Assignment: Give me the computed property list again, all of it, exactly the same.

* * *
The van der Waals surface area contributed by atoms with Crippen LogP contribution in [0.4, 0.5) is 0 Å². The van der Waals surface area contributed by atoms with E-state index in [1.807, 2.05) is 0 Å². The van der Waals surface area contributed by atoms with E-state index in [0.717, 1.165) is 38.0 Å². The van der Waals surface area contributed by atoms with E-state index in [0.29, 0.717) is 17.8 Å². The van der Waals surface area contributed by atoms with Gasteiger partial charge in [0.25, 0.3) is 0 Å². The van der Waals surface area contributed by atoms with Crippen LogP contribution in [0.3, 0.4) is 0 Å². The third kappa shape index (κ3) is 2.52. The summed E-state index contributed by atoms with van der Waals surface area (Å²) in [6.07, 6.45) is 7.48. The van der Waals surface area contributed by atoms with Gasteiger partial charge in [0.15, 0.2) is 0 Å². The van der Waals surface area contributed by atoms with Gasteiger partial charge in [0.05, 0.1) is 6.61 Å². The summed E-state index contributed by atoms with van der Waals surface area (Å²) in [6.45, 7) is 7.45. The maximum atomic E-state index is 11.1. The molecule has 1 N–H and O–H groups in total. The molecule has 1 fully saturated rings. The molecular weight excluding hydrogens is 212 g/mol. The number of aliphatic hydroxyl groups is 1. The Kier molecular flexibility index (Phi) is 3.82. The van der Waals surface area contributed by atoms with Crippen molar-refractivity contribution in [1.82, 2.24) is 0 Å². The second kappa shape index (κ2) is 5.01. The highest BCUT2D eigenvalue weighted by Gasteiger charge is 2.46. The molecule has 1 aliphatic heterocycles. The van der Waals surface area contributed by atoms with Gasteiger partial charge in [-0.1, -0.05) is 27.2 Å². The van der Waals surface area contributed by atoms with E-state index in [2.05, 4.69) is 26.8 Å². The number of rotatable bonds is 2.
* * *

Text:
The van der Waals surface area contributed by atoms with Crippen LogP contribution in [0.4, 0.5) is 0 Å². The van der Waals surface area contributed by atoms with E-state index in [1.807, 2.05) is 0 Å². The van der Waals surface area contributed by atoms with E-state index in [0.717, 1.165) is 38.0 Å². The van der Waals surface area contributed by atoms with E-state index in [0.29, 0.717) is 17.8 Å². The van der Waals surface area contributed by atoms with Gasteiger partial charge in [0.25, 0.3) is 0 Å². The van der Waals surface area contributed by atoms with Crippen LogP contribution in [0.3, 0.4) is 0 Å². The third kappa shape index (κ3) is 2.52. The summed E-state index contributed by atoms with van der Waals surface area (Å²) in [6.07, 6.45) is 7.48. The van der Waals surface area contributed by atoms with Gasteiger partial charge in [0.15, 0.2) is 0 Å². The van der Waals surface area contributed by atoms with Gasteiger partial charge in [0.05, 0.1) is 6.61 Å². The summed E-state index contributed by atoms with van der Waals surface area (Å²) in [6.45, 7) is 7.45. The maximum atomic E-state index is 11.1. The molecule has 1 N–H and O–H groups in total. The molecule has 1 fully saturated rings. The molecular weight excluding hydrogens is 212 g/mol. The number of aliphatic hydroxyl groups is 1. The Kier molecular flexibility index (Phi) is 3.82. The van der Waals surface area contributed by atoms with Crippen molar-refractivity contribution in [1.82, 2.24) is 0 Å². The second kappa shape index (κ2) is 5.01. The highest BCUT2D eigenvalue weighted by Gasteiger charge is 2.46. The molecule has 1 aliphatic heterocycles. The van der Waals surface area contributed by atoms with Gasteiger partial charge in [-0.1, -0.05) is 27.2 Å². The van der Waals surface area contributed by atoms with E-state index in [2.05, 4.69) is 26.8 Å². The number of rotatable bonds is 2.